Community Alerts launches national registration campaign
Community Alerts Ltd, a Sussex based company, are launching a campaign to register the mobile phone numbers, email addresses and postcodes of every member of the public. The aim is to encourage every community to work together and help each other if the worst should happen.
Soon, if a child is abducted anywhere in the country people within the immediate vicinity will be alerted by mobile phone (up to 6,000 people a minute) and can assist the Police in those first crucial hours. This is a major campaign to help bring communities closer together and to combat one of our worst fears.
Sussex Police has become the first force in the country to launch Child Rescue Alert a pioneering new scheme aimed at tracing kidnapped children who are in imminent danger of serious harm or death by providing an early warning system to radio and television stations across the region. If successful this scheme will be introduced nationally.
Phase 2 of Child Rescue will look to incorporate the sending of text messages to members of the public. For a pilot period, until June 2003, Sussex Police have agreed to use the SMS service of Community Alerts Ltd for the purpose of Child Rescue Alert.
Since December 2001 Community Alerts has been developing a service, which incorporates text messaging with location based services to specifically help in child abduction cases. We believe that a national system will be hugely successful and will save lives. For that reason our campaign is a national one and by the spring of 2003 we aim to have a database of millions of willing helpers across the whole country.
Community Alerts approached Sussex Police with this new idea and they saw the benefits immediately. Text messaging could be so important to saving a child’s life because 70% of the population own a mobile phone and carry them around on their person - the police can reach people on the move in the community.
However, prevention is better than cure and Community Alerts is not just about missing children. It’s about warning communities and making them aware of danger; it’s about reporting attempted abductions and other potentially dangerous criminal activity so people do not put themselves, or family, at risk. We are committed to making it available to every police force in the country and we believe this initiative could dramatically help reduce the threat of serious crime within a community.
We will also make the service available to other organisations that need to be able to communicate effectively with members of the public in specific locations. These could include; utility companies updating people without power or warning people of contaminated water; the 170,000 Neighbourhood Watch coordinators warning people in their street about Bogus Callers; Environmental Agencies who need to update people on flood warnings; Health Authorities to provide advice on outbreaks of dangerous diseases or the local authority concerned with fumes from a dangerous industrial incident.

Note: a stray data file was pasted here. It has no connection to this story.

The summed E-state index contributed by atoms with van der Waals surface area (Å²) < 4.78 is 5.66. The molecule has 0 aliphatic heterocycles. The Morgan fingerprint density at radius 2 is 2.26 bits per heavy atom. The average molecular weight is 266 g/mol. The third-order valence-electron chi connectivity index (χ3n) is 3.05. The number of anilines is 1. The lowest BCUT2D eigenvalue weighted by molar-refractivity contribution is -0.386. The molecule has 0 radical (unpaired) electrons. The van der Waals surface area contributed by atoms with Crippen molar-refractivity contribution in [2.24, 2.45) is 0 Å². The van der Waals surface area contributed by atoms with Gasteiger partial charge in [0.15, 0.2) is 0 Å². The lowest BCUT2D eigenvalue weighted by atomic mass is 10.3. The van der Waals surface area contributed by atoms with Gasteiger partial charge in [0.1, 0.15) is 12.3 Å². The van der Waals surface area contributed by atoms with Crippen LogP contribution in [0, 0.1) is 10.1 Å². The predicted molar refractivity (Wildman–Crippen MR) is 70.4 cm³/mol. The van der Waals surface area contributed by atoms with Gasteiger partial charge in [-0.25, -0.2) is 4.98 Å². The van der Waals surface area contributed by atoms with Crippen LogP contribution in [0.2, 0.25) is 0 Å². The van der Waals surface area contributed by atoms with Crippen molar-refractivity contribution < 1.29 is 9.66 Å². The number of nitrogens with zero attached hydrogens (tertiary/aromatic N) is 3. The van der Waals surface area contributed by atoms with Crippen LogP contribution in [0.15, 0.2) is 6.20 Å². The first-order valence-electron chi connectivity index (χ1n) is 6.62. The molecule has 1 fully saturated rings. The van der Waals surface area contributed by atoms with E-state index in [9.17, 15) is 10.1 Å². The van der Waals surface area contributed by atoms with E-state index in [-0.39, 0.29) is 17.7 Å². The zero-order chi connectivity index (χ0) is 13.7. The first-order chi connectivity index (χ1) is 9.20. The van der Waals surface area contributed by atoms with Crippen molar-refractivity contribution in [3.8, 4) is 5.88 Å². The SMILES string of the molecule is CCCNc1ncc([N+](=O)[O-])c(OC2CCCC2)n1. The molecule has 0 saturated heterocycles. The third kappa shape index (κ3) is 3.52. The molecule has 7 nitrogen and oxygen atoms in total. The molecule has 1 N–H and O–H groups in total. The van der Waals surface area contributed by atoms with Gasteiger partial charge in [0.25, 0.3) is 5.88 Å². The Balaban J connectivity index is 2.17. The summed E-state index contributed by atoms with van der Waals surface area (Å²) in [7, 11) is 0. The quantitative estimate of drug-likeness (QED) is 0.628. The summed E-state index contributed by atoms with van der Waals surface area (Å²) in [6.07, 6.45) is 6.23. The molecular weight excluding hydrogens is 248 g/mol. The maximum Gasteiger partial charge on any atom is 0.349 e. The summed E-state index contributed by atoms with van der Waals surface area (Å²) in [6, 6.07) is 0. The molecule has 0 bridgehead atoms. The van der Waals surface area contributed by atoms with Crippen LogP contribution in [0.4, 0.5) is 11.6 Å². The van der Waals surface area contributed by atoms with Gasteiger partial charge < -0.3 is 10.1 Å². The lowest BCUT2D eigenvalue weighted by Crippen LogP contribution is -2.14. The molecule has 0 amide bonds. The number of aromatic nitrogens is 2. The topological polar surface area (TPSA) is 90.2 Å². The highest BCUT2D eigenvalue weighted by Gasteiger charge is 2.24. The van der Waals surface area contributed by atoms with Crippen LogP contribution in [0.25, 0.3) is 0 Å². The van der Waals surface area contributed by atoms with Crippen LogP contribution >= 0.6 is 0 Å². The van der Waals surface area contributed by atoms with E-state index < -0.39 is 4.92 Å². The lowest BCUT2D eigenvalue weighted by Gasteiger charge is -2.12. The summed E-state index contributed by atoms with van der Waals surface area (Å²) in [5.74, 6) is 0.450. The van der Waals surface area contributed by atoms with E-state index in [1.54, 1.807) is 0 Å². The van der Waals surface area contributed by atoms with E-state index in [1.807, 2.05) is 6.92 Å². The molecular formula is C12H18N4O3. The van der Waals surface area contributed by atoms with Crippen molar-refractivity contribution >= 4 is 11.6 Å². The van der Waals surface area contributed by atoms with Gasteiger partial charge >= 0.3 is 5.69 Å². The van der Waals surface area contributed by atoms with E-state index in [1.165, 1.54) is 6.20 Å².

The database will be securely held by Community Alerts and will never be used to send messages of a commercial nature. Registration for members of the public will always be free. Very importantly, because Community Alerts uses geo-coding to target its messaging accurately, people will receive very few alerts and if they do it will always be relevant to them.
The Community Alerts service can be linked to a voice messaging service that provides the recipient additional and extremely pertinent information relating to the incident in question.
This service becomes even more powerful with the advent of picture messaging and triangulation. Community Alerts will soon be able to transmit the photo of a missing child or the e-fit of a dangerous criminal to thousands of mobile phones within the vicinity.
How the system will work with Child Rescue Alert
The service works by combining text messages and emails with geo-coding, which allows messages to be sent to specific people in a specific area. The pilot in Sussex will encourage everyone with a mobile phone or email address to register. They will be able to register up to 4 postcodes (for example: home, work and schools attended by their children).
The service works by automatically allocating a grid reference to every postcode. When the police issue an alert they inform Community Alerts of the location and the distribution area e.g. a 10 mile radius from RH17 6SR. Anyone within that 10 mile radius would then receive the message within minutes of it being sent.
The most important aspect about the service is the ability to quickly send thousands of text messages to people in the immediate vicinity of where the child has just gone missing.
There will be strict guidelines on when the police will issue an alert, these are:
• The child must be under 16 years of age
• There is a belief that the child has been kidnapped
• There is belief that the child is in imminent danger of serious harm or death
• There is sufficient information available to enable the public to assist police in locating the child
The service gives everyone the chance to make a difference and help where previously we have all just felt helpless.
HOW TO REGISTER
To register, either go online to: www.communityalerts.co.uk where you can register several postcodes (takes less than a minute)
Or Register by Mobile: Simply send the keyword ALERTS and your postcode to 07786 208080 (this is not a premium number and you will not be charged for texts sent to you)
e.g Text message should read: ALERTS RH176SR
N.B.1 There should be a gap between the word ALERTS and the postcode but the postcode should not have a space in the middle of it.
N.B.2 To save unnecessary administrational costs you will not be notified of registration until the service goes live in your area.
You can register up to 4 postcodes (home, work or schools attended by your children) on separate text messages whenever you like.